SANTA ROSA — A jury broke from deliberations with no verdict Friday in the rape and molestation case against a Santa Rosa priest.
The prosecutor told jurors not to let the Rev. Don Kimball, 58, walk free from charges he raped and molested two teen-age girls more than 20 years ago.
“Until this defendant is held responsible for these actions, he remains a danger to society,” prosecutor Gary Medvigy told the jury of nine men and three women.
Kimball has denied the charges, though he has admitted to having sex with adult women.
“I’m not here to apologize for him,” said Kimball’s lawyer Chris Andrian. “My job is to present evidence that casts some doubt.”
The alleged rape victim, Mary Agbayani, who is now 38 and is allowing The Associated Press to use her name, sobbed Friday as Medvigy presented his final statement. After leaving the courtroom, she said she was too upset to talk.
“I’ve got a lot of emotions right now,” Agbayani said.
Her mother, Maureen Holden, said she hoped some good would result from the trial.
“The church is changing. Eyes are beginning to open among the hierarchy,” she said. “One day, families will trust the church again.”
Kimball’s trial is part of a nationwide purge of decades-old abuse by priests, leading to a renewed debate about celibacy. He is one of about a dozen Catholic clergymen who worked or lived in the Santa Rosa diocese who have been accused of sexual misconduct since 1989.
Holden still attends Kimball’s former church, where a support group was formed three years ago for abuse victims and their families.
“The Catholic Church is a business organization,” Holden said. “The Catholic faith is something inside you.”
Kimball is accused of raping Agbayani on the floor near the altar of the Santa Rosa church in 1977, when she was 14. She claims Kimball arranged an abortion when the priest got her pregnant. He’s also accused of molesting a 13-year-old girl in 1981 in Healdsburg. If convicted, he could face more than eight years in prison.
The prosecutor reminded jurors Friday that Kimball admitted to former Santa Rosa Bishop John Steinbock in 1990 that he had inappropriate sexual contact with six girls under 18.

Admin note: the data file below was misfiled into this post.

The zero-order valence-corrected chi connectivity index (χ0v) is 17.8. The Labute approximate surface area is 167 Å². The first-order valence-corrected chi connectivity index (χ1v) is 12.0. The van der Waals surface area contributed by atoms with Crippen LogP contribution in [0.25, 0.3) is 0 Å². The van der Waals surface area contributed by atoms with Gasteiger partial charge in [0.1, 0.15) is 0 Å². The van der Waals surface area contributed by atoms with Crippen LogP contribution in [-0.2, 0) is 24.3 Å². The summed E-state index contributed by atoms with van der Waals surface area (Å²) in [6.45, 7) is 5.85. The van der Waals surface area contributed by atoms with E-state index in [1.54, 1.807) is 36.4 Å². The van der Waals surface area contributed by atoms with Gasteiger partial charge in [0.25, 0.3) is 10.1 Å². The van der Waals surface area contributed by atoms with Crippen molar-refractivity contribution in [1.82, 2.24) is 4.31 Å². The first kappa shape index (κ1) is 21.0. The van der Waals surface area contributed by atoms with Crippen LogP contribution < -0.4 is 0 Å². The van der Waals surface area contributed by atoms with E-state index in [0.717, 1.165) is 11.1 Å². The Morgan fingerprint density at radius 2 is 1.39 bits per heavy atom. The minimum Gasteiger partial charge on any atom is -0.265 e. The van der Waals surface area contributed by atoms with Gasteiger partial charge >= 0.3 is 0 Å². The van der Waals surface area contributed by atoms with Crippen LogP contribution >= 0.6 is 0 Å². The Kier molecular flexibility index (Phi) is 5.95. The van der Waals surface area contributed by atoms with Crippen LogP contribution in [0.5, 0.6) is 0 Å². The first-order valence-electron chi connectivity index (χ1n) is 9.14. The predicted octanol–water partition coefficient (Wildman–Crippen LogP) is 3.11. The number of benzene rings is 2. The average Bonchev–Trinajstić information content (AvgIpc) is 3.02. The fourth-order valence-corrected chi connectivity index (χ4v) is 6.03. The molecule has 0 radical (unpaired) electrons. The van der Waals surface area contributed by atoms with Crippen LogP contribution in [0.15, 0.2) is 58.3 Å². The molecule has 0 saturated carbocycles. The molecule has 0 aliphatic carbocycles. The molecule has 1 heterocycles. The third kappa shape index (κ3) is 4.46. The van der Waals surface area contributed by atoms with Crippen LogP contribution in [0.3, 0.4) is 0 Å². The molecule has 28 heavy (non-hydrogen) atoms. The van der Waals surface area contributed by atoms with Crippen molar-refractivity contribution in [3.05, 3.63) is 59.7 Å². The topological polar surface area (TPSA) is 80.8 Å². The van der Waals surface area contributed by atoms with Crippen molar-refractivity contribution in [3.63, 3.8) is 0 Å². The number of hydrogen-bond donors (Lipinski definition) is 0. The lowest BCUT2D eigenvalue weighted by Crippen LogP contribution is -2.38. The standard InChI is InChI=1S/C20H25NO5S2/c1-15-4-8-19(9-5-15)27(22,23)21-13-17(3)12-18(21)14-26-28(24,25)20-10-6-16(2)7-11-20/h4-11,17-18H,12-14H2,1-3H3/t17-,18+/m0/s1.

“The best evidence in this case ... was the defendant’s own admissions,” Medvigy said.
On Thursday, Kimball’s lawyer said the victims embellished their stories.
“How do we know today where the truth began and where it ended?” he asked.
Andrian focused on Agbayani’s story.
“This is a witness who told you she hasn’t always been truthful,” he said. “She wants you to believe that she was molested so all her fabrications and all her lies are going to be excused.”
Kimball has insisted that the women falsely accused him because they wanted more money from the church — they each have already received about $120,000.
Medvigy disputed that in court Friday.
“They’re trying to make a difference, not just get money for themselves,” he said. “They want the Don Kimballs eliminated from the church.”
The diocese says it has spent $7.4 million on settlements, counseling and attorneys’ fees on sex abuse cases. That includes $1.6 million to settle a 2000 civil suit against Kimball.
Medvigy tried to show a pattern of abuse by recounting the testimony of six other women who claimed the priest inappropriately touched them during private counseling sessions that often took place in his bedroom. Kimball faces no charges in the alleged incidents involving those six women.
Kimball was a popular youth minister in the 1970s, a disc jockey who used rock ’n’ roll to impart a religious message.
Medvigy said young parishioners trusted Kimball. When they came to him in need of help, the prosecutor said, Kimball betrayed them.
Kimball also faces an April 23 arraignment for allegedly shoving a San Francisco Chronicle photographer’s camera into her face, cutting her cheek and breaking her glasses. He was jailed Tuesday following the alleged assault and released hours later after posting $30,000 bail.